How do I Become a City Editor?

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  • Written By: K. Testa
  • Edited By: Michelle Arevalo
  • Last Modified Date: 21 November 2019
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A city editor is a professional newspaper section editor whose primary focus is the city or metropolitan area served by the paper. To become a city editor, one often must work his or her way up from a reporter position. He or she might move up from within the organization or from a smaller publication to a larger one. Excellent writing skills are usually essential, along with several years of professional experience. Section editor positions are typically achieved after establishing one’s professional reputation and having a significant amount of work published.

A background in journalism or communications is usually necessary to be a newspaper reporter or editor. For many positions, a bachelor’s degree in one of those fields is adequate. Prior to applying for professional positions, many aspiring journalists also complete internships to improve their writing skills and familiarize themselves with the business. After a sufficient amount of time working as a journalist, one might then try to become a city editor at a newspaper.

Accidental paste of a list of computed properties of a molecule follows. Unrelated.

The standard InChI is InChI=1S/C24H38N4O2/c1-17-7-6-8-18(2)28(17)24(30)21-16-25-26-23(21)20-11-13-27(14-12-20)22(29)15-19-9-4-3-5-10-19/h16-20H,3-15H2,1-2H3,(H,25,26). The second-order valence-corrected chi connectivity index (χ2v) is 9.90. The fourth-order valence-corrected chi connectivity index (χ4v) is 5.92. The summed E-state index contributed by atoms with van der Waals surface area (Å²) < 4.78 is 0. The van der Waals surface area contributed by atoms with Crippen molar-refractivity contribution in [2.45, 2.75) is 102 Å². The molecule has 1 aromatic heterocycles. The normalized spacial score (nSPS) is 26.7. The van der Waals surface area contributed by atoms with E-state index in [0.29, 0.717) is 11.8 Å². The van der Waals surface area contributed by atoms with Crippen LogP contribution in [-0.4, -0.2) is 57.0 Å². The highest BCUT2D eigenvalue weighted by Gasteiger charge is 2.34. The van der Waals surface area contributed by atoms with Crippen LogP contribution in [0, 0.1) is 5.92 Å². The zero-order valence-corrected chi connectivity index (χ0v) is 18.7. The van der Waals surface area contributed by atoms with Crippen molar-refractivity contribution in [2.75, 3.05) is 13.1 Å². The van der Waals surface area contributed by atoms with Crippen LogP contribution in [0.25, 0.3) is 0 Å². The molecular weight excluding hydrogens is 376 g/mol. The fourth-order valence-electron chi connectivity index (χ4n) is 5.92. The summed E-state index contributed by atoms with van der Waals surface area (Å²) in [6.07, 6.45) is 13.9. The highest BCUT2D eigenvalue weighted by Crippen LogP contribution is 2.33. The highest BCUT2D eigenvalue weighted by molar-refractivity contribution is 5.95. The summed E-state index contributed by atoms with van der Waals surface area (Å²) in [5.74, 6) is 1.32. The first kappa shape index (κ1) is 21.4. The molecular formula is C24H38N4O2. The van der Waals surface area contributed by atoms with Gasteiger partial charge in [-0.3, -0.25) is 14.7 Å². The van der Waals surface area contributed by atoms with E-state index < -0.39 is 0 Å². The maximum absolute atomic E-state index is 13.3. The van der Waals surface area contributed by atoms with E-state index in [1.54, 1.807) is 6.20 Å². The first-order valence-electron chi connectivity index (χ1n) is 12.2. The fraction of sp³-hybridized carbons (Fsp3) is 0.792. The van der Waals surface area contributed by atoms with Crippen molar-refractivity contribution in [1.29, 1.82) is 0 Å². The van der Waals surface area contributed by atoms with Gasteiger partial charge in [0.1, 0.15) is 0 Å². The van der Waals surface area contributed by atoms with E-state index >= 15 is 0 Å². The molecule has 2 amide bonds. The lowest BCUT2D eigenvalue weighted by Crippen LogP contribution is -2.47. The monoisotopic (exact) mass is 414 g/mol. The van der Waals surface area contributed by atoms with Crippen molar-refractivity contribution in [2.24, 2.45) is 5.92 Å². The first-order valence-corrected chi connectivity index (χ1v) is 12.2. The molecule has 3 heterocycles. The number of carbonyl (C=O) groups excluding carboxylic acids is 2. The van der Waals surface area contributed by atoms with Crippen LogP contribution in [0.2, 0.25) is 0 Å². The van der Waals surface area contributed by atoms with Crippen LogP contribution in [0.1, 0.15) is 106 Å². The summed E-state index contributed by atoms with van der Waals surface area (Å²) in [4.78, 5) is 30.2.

Section editors frequently specialize in a particular type of news. For example, one might focus on an area such as business or sports. In the case of someone hoping to become a city editor, he or she generally concentrates on the politics, news, and other major events associated with his or her city or metropolitan area.


Various other skills are typically needed in order to become a city editor. Examples of these might include attention to detail, along with the ability to multitask and meet deadlines. People skills are usually necessary, since the city editor often works with a number of other reporters. The job normally requires the capability to supervise other staff members and delegate responsibilities. Possessing computer and Internet knowledge is important as well, since much of the news is online. A city editor must usually demonstrate proficiency at finding and assigning the most newsworthy stories. Furthermore, the responsibility for meeting tight deadlines entails working well under pressure.

Working for an average or large newspaper, a city editor usually reports to an executive editor. There might be several editors on the staff, each with distinct job duties. To become a city editor at a smaller publication, however, he or she might be required to assume extra administrative responsibilities. For example, he or she might need to demonstrate some experience with budgeting, advertising, or any additional areas that do not have staff members assigned to them.


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